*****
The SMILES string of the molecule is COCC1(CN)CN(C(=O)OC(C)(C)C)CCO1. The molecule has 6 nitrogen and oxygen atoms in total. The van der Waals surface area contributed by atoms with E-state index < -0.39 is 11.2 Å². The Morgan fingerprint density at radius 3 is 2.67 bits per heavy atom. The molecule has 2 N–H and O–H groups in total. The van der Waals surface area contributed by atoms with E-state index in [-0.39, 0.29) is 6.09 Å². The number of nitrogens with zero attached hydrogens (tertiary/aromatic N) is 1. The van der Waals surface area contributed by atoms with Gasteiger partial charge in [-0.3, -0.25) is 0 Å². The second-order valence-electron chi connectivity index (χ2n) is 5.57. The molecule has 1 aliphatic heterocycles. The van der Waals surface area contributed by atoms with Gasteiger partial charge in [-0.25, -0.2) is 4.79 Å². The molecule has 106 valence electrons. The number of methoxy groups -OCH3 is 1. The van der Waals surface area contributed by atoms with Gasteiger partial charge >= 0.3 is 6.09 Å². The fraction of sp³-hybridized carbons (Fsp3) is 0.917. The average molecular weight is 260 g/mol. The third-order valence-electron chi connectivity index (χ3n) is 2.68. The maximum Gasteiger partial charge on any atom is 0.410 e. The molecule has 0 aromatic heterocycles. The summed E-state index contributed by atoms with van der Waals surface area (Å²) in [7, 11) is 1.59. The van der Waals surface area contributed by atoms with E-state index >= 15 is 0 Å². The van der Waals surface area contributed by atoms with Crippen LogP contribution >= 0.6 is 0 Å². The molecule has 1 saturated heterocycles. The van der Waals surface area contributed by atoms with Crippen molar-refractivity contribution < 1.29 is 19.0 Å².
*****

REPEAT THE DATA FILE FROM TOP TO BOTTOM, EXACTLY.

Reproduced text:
The SMILES string of the molecule is COCC1(CN)CN(C(=O)OC(C)(C)C)CCO1. The molecule has 6 nitrogen and oxygen atoms in total. The van der Waals surface area contributed by atoms with E-state index < -0.39 is 11.2 Å². The Morgan fingerprint density at radius 3 is 2.67 bits per heavy atom. The molecule has 2 N–H and O–H groups in total. The van der Waals surface area contributed by atoms with E-state index in [-0.39, 0.29) is 6.09 Å². The number of nitrogens with zero attached hydrogens (tertiary/aromatic N) is 1. The van der Waals surface area contributed by atoms with Gasteiger partial charge in [-0.3, -0.25) is 0 Å². The second-order valence-electron chi connectivity index (χ2n) is 5.57. The molecule has 1 aliphatic heterocycles. The van der Waals surface area contributed by atoms with Gasteiger partial charge in [-0.25, -0.2) is 4.79 Å². The molecule has 106 valence electrons. The number of methoxy groups -OCH3 is 1. The van der Waals surface area contributed by atoms with Gasteiger partial charge >= 0.3 is 6.09 Å². The fraction of sp³-hybridized carbons (Fsp3) is 0.917. The average molecular weight is 260 g/mol. The third-order valence-electron chi connectivity index (χ3n) is 2.68. The maximum Gasteiger partial charge on any atom is 0.410 e. The molecule has 0 aromatic heterocycles. The summed E-state index contributed by atoms with van der Waals surface area (Å²) in [7, 11) is 1.59. The van der Waals surface area contributed by atoms with E-state index >= 15 is 0 Å². The van der Waals surface area contributed by atoms with Crippen LogP contribution >= 0.6 is 0 Å². The molecule has 1 saturated heterocycles. The van der Waals surface area contributed by atoms with Crippen molar-refractivity contribution < 1.29 is 19.0 Å².